Mark 6:14

For if you forgive other people when they sin against you, your heavenly Father will also forgive you. But if you do not forgive others their sins, your Father will not forgive your sins.


Knowing this verse it becomes imperative that we take the growing roots of bitterness and offense very seriously. If you think you are free from offense and unforgiveness take a quick check for anything that causes you annoyance. Annoyance is the fruit of a seed called unforgiveness. If you find yourself being annoyed then unforgiveness is hiding in your heart.

The sycamine tree is what Christ uses as his analogy for bitterness, offense and unforgiveness, how fitting for a tree that even once it is chopped down it can grow back, how fitting that the tree has bitter fruit, how fitting for a tree that even unattended will live and grow, how fitting for a tree that is used to house death as a coffin in the ground.

God is warning us in this parable that we must take affirmative action and continue to forgive as many times as needed and that we have a seed inside of us that although small like a mustard seed is more powerful and can uproot and throw our offense into the sea.

Yesterday we talked about perspective and how Jesus was using the parables to shift our perspective from a world view to a God view. This parable is in line with what we learned yesterday about pride. To forgive means to be able to take a humble posture.

Luke 7:36-50New King James Version (NKJV)

A Sinful Woman Forgiven

36 Then one of the Pharisees asked Him to eat with him. And He went to the Pharisee’s house, and sat down to eat. 37 And behold, a woman in the city who was a sinner, when she knew that Jesus sat at the table in the Pharisee’s house, brought an alabaster flask of fragrant oil, 38 and stood at His feet behind Him weeping; and she began to wash His feet with her tears, and wiped them with the hair of her head; and she kissed His feet and anointed them with the fragrant oil. 39 Now when the Pharisee who had invited Him saw this, he spoke to himself, saying, “This Man, if He were a prophet, would know who and what manner of woman this is who is touching Him, for she is a sinner.”

40 And Jesus answered and said to him, “Simon, I have something to say to you.”

So he said, “Teacher, say it.”

41 “There was a certain creditor who had two debtors. One owed five hundred denarii, and the other fifty. 42 And when they had nothing with which to repay, he freely forgave them both. Tell Me, therefore, which of them will love him more?”

43 Simon answered and said, “I suppose the one whom he forgave more.”

And He said to him, “You have rightly judged.” 44 Then He turned to the woman and said to Simon, “Do you see this woman? I entered your house; you gave Me no water for My feet, but she has washed My feet with her tears and wiped them with the hair of her head. 45 You gave Me no kiss, but this woman has not ceased to kiss My feet since the time I came in. 46 You did not anoint My head with oil, but this woman has anointed My feet with fragrant oil. 47 Therefore I say to you, her sins, which are many, are forgiven, for she loved much. But to whom little is forgiven, the same loves little.”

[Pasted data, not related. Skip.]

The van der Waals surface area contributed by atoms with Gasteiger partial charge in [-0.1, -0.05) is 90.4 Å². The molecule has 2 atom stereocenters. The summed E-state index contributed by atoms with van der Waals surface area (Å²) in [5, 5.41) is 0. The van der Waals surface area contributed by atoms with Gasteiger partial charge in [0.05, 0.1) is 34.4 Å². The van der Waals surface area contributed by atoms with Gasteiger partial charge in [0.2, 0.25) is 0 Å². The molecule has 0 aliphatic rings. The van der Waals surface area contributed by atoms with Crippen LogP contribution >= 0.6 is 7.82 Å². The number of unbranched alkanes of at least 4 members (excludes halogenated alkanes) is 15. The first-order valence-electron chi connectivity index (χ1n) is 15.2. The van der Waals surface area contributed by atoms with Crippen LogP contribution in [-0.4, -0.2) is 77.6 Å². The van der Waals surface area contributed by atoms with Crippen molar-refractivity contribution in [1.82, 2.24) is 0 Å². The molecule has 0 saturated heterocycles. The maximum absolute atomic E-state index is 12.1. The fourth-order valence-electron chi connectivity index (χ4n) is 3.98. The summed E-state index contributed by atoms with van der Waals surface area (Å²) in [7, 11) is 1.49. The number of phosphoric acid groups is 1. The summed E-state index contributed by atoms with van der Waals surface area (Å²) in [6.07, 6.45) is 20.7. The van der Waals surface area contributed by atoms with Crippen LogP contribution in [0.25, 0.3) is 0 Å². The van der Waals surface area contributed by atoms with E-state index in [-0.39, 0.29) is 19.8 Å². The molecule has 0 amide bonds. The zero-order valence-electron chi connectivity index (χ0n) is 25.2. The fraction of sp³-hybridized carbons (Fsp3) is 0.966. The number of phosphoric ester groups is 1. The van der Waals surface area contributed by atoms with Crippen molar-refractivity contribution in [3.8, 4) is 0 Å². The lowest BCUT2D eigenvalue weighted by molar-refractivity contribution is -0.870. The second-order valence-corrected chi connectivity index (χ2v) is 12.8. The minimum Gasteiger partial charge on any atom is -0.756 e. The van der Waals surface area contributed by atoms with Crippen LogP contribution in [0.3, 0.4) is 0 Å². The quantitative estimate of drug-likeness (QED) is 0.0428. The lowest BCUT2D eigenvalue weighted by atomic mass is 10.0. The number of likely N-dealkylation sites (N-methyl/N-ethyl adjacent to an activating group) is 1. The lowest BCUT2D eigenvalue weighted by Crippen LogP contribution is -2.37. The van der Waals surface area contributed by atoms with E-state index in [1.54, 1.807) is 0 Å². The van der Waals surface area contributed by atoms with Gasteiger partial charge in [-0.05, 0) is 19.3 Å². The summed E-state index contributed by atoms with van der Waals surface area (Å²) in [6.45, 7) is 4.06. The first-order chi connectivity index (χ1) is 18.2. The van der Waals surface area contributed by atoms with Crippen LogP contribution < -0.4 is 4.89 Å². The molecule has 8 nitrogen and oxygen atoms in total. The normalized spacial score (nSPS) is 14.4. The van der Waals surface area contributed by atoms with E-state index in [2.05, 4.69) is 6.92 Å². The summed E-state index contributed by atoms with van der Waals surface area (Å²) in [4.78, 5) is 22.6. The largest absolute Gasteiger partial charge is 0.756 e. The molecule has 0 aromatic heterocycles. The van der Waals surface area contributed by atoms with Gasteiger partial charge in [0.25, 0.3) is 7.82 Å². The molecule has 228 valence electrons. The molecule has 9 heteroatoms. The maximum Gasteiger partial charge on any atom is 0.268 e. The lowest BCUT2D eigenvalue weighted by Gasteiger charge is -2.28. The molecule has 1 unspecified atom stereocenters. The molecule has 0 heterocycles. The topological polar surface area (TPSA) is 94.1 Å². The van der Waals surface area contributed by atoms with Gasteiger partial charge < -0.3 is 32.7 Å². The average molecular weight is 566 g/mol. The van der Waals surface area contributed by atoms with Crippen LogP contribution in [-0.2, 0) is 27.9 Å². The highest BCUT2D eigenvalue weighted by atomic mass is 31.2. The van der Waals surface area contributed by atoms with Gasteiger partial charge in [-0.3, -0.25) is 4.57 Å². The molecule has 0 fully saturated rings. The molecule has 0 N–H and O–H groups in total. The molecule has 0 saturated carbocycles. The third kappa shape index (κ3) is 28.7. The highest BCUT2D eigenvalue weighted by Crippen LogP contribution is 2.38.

48 Then He said to her, “Your sins are forgiven.”

49 And those who sat at the table with Him began to say to themselves, “Who is this who even forgives sins?”

50 Then He said to the woman, “Your faith has saved you. Go in peace.”


Two things of note that I see right away are the words of Jesus not only humbling the Pharisee but then accepting and forgiving the woman. Note the words at the very end of the story, “Your faith has saved you. Go in peace.”

The faith that Jesus is talking about in the parable of the mustard seed is this same faith that he is speaking of that has saved this woman. And then the words “Go in peace.”

When we think of faith are we seeing it in this perspective? Are we thinking of it in the perspective of God’s great mercy and forgiveness that He has poured out over us. When he says to the man who knows all the laws and keeps all the commands that this sinful woman has done more for Jesus than the Pharisee are we remembering that because we have been forgiven much we can LOVE much?

Oh what a great burden was lifted off of us as Christ forgave us of our sins and so it is not hard to understand that if we cannot see forgiveness the way that God above treasures it then we cannot receive it either.

Are we willing to use our faith for the purpose it was designed and to forgive others as many times as we are offended? Or when our master comes into the field and says that we must remove this tree of unforgiveness will we be sad that we cannot rely on its shade for our own comfort?

We can only have one tree in our lives, the tree of life or the tree of knowledge. Eve made a choice in the garden to eat from a bitter fruit, to question God’s goodness to be led astray by pride. Now we must choose to kill this tree if we want the tree of life once again, if we want forgiveness, if we want Jesus. One tree, which will it be? Our rights and wrongs, our fare and un-fare is fruit from the tree of knowledge. But to forgive is to choose the mustard seed faith, the tree of life, the tree planted by streams of living water.